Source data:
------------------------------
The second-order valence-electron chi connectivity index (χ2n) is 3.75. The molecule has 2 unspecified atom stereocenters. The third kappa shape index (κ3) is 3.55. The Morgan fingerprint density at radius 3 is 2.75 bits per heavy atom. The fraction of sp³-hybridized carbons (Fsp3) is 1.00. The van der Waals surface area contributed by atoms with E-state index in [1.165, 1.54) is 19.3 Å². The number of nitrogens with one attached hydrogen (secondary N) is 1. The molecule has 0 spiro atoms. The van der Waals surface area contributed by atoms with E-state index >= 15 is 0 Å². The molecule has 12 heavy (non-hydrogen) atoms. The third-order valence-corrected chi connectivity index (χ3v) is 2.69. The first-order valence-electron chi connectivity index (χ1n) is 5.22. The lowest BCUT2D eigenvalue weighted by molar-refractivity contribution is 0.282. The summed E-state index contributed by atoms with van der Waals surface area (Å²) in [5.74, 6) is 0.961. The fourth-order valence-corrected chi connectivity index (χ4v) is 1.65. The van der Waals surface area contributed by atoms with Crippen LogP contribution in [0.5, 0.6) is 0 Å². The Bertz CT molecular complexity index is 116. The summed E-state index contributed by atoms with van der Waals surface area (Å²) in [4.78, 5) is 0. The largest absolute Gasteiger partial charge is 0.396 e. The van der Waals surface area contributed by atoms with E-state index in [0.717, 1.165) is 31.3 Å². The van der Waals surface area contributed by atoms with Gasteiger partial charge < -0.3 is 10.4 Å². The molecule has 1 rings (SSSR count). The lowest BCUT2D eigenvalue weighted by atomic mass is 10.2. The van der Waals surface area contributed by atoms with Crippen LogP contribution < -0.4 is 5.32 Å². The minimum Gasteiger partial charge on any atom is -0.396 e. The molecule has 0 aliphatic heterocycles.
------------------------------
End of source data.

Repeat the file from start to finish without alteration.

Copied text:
The second-order valence-electron chi connectivity index (χ2n) is 3.75. The molecule has 2 unspecified atom stereocenters. The third kappa shape index (κ3) is 3.55. The Morgan fingerprint density at radius 3 is 2.75 bits per heavy atom. The fraction of sp³-hybridized carbons (Fsp3) is 1.00. The van der Waals surface area contributed by atoms with E-state index in [1.165, 1.54) is 19.3 Å². The number of nitrogens with one attached hydrogen (secondary N) is 1. The molecule has 0 spiro atoms. The van der Waals surface area contributed by atoms with E-state index >= 15 is 0 Å². The molecule has 12 heavy (non-hydrogen) atoms. The third-order valence-corrected chi connectivity index (χ3v) is 2.69. The first-order valence-electron chi connectivity index (χ1n) is 5.22. The lowest BCUT2D eigenvalue weighted by molar-refractivity contribution is 0.282. The summed E-state index contributed by atoms with van der Waals surface area (Å²) in [5.74, 6) is 0.961. The fourth-order valence-corrected chi connectivity index (χ4v) is 1.65. The van der Waals surface area contributed by atoms with Crippen LogP contribution in [0.5, 0.6) is 0 Å². The Bertz CT molecular complexity index is 116. The summed E-state index contributed by atoms with van der Waals surface area (Å²) in [4.78, 5) is 0. The largest absolute Gasteiger partial charge is 0.396 e. The van der Waals surface area contributed by atoms with E-state index in [0.717, 1.165) is 31.3 Å². The van der Waals surface area contributed by atoms with Gasteiger partial charge < -0.3 is 10.4 Å². The molecule has 1 rings (SSSR count). The lowest BCUT2D eigenvalue weighted by atomic mass is 10.2. The van der Waals surface area contributed by atoms with Crippen LogP contribution < -0.4 is 5.32 Å². The minimum Gasteiger partial charge on any atom is -0.396 e. The molecule has 0 aliphatic heterocycles.